As noted above, reliance on the advice of a tax professional may represent “reasonable cause” and therefore serve as a defense to a finding of fraud. 85 However, in order to use this argument, a taxpayer must be able to demonstrate that the reliance was reasonable and also that he or she made full and adequate disclosure to the professional who provided the tax services in question. 86 The existence of this defense underscores the importance of careful recordkeeping. In particular, a CPA who provides compliance work must document all information received from a client—because this material represents the basis on which the accountant’s work product and advice rest—and must also document the authorities and materials consulted to give the advice in question.
Whether or not the client attempts to blame his or her CPA, a fraud investigation also raises the specter of malpractice. 87 Accountants who have followed the guidance of the tax law and the SSTS and have appropriately documented their work may nonetheless be sued even though they should not ultimately bear liability. However, in cases of improper conduct, CPAs may be subject to both malpractice exposure and sanctions from the government.
In Baisden, 88 for example, the court found that a CPA had engaged in numerous improprieties, including preparation of returns that mischaracterized income and claimed deductions to which the taxpayers were not entitled. The court issued an injunction against the CPA’s providing further tax services, finding that Baisden had likely violated Secs. 6694, 6700, and 6701. Sec. 6694 applies to understatements of taxpayer liability by a return preparer and includes penalties for willful or reckless conduct. Sec. 6701 imposes a penalty for aiding and abetting in the understatement of tax liability, while Sec. 6700 in general applies to promoters of abusive tax shelters. The Baisden court cited numerous instances in which the CPA had “inaccurately advised customers.” Inaccurate advice is also one of many grounds on which a client can bring a malpractice lawsuit.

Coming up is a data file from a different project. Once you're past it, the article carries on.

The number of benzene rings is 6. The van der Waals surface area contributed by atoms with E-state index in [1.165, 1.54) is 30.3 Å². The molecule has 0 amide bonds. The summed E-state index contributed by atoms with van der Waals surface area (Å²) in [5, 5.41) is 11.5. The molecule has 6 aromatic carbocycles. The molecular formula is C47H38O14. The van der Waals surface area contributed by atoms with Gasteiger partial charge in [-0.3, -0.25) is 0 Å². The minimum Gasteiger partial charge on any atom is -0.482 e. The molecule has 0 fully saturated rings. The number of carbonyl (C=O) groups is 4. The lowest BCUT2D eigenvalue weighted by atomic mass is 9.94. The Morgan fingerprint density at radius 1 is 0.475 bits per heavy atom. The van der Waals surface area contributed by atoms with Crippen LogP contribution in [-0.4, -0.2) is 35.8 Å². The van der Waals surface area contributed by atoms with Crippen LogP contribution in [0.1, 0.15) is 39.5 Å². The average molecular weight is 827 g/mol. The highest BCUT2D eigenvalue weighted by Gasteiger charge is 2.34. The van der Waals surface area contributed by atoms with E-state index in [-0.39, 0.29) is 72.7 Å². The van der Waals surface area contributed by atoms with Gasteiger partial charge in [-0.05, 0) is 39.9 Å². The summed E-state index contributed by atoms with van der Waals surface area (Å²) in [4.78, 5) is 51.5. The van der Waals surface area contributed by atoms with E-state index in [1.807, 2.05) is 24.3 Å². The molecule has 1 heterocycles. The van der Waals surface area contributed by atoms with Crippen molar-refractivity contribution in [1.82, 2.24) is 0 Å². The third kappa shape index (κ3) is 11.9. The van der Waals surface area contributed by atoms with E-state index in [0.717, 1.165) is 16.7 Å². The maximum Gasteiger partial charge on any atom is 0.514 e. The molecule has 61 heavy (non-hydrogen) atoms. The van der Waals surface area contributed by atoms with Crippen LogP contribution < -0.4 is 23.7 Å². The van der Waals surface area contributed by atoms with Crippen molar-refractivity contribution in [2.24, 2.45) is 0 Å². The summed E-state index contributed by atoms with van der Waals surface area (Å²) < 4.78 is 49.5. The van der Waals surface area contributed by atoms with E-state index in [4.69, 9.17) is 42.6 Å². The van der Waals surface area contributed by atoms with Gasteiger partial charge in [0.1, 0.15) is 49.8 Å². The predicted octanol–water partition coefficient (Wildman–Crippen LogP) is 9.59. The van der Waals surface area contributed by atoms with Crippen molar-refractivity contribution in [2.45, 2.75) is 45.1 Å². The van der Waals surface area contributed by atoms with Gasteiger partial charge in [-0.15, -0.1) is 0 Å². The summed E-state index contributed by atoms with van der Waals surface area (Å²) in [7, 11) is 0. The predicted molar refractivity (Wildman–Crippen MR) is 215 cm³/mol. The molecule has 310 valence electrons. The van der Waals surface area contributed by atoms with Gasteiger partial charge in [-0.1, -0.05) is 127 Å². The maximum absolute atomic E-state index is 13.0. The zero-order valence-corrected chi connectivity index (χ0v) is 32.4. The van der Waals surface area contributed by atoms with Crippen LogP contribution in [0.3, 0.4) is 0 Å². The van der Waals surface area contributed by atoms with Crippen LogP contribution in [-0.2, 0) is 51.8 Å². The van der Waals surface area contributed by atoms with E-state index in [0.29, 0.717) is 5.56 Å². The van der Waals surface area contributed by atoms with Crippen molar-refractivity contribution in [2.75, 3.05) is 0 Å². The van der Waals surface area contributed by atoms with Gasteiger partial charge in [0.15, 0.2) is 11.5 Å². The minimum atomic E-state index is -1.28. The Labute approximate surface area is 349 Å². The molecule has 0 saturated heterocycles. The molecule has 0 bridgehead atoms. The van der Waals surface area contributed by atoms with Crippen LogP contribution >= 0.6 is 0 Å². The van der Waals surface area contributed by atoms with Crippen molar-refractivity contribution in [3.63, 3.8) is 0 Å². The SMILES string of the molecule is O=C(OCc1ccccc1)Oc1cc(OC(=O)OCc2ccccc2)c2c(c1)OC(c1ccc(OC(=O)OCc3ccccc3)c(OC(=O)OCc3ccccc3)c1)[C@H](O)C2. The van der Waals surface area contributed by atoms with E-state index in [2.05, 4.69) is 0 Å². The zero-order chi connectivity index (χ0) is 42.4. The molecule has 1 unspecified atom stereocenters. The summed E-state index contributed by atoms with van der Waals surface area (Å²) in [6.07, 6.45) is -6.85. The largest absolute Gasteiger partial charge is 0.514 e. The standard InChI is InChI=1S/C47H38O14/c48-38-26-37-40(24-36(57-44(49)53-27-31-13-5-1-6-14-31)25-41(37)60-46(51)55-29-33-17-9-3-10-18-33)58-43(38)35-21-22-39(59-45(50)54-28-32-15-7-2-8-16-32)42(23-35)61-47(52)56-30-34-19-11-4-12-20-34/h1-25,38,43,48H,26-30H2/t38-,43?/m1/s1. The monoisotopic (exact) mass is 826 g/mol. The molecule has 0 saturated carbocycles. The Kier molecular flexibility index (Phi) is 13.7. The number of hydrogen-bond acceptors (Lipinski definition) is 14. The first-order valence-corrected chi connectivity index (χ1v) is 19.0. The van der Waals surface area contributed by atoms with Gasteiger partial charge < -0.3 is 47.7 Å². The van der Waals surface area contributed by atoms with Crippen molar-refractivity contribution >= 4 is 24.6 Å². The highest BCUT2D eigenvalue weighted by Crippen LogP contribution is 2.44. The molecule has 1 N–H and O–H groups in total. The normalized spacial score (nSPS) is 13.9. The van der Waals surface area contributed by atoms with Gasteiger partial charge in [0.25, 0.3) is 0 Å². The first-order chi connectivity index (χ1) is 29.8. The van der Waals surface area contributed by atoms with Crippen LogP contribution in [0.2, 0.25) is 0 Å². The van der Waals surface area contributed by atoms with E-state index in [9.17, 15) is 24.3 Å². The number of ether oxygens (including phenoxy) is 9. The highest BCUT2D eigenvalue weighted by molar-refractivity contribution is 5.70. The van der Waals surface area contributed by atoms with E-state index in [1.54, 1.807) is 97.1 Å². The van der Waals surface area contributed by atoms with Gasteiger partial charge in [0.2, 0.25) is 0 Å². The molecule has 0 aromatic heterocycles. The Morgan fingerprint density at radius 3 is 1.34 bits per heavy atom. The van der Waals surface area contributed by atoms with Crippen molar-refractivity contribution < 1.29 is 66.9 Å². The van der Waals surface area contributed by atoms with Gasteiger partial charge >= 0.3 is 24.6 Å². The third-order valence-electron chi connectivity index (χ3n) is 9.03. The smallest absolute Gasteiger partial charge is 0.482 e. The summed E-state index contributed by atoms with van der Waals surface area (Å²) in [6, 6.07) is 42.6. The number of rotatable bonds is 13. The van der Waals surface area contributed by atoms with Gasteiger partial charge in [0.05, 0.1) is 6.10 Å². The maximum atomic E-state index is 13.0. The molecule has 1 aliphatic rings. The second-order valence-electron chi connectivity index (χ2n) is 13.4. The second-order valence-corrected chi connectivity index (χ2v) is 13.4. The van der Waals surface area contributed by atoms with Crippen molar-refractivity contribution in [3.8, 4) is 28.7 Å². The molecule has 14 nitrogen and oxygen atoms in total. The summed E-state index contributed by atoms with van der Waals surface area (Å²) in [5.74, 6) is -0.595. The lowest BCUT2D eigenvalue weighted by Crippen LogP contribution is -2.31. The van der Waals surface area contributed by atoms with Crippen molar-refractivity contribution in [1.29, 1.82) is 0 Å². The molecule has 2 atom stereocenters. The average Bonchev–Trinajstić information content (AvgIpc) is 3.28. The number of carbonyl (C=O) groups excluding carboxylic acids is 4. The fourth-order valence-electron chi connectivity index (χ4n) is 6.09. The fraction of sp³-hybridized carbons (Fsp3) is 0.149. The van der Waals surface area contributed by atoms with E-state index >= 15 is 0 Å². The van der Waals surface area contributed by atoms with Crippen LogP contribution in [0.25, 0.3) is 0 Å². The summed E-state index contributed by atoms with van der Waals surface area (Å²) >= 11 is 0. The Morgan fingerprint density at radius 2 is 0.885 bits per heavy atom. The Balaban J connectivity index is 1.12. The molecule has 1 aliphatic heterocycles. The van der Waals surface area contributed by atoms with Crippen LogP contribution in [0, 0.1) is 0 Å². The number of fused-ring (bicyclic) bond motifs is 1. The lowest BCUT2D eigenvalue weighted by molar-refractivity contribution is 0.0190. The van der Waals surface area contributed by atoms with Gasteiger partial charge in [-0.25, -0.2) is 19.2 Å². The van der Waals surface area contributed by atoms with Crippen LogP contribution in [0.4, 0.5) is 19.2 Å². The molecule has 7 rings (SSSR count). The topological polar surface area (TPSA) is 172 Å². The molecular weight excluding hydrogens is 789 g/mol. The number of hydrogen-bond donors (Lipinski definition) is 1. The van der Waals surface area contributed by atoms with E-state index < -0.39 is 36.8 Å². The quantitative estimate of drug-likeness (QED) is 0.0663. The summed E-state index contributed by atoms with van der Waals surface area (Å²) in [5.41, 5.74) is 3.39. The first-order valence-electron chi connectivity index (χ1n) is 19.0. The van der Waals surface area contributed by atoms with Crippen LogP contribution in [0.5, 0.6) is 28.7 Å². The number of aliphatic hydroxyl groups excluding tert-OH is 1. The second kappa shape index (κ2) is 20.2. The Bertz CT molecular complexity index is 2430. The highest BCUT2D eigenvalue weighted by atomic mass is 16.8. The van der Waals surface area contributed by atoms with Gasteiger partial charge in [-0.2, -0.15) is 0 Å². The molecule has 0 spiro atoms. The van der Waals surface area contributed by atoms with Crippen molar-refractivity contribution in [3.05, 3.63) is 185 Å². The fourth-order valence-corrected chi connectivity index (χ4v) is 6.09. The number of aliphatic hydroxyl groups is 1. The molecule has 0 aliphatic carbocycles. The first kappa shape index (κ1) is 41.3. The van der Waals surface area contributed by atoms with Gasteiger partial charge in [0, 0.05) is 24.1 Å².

Although most CPAs encounter tax fraud only infrequently, the statistics suggest that the government is paying increased attention to this area. Because the consequences can be extremely serious, practitioners must be able to recognize potential fraud situations and handle them properly. In most cases this will mean advising the client to retain a criminal tax attorney because of the limitations of the privilege given in the Code to federally authorized tax practitioners. Regardless of when a lawyer enters the case, however, practitioners are well advised to follow the guidance found in the SSTS and to document carefully all work done in connection with the client’s file, including efforts undertaken to comply with subpoenas and other legal processes.
Arlene Hibschweiler is an adjunct associate professor in the Department of Accounting and Law of the School of Management at the State University of New York at Buffalo. Martha Salzman is an adjunct assistant professor in the Department of Accounting and Law of the School of Management at the State University of New York at Buffalo. For more information about this article, contact Ms. Hibschweiler at firstname.lastname@example.org or Ms. Salzman at email@example.com.
1 See IRS Data Book 2004, Publication 55B, Table 27, Civil Penalties Assessed and Abated, by Type of Penalty and Type of Tax, www.irs.gov/pub/irs-soi/ 04db27cc.xls; IRS Data Book 2005, Publication 55B, Table 27, Civil Penalties Assessed and Abated, by Type of Tax and Type of Penalty, Fiscal Year 2005 (Revised September 2007), www.irs.gov/pub/ irs-soi/05db27cc.xls; IRS Data Book 2006, Publication 55B, Table 17, Civil Penalties Assessed and Abated, by Type of Tax and Type of Penalty, Fiscal Year 2006 (Revised September 2007), www.irs.gov/ pub/irs-soi/table_17_2006_dp.xls; IRS Data Book 2007, Publication 55B, Table 17, Civil Penalties Assessed and Abated, by Type of Tax and Type of Penalty, Fiscal Year 2007, www.irs.gov/pub/ irs-soi/07db17cp.xls.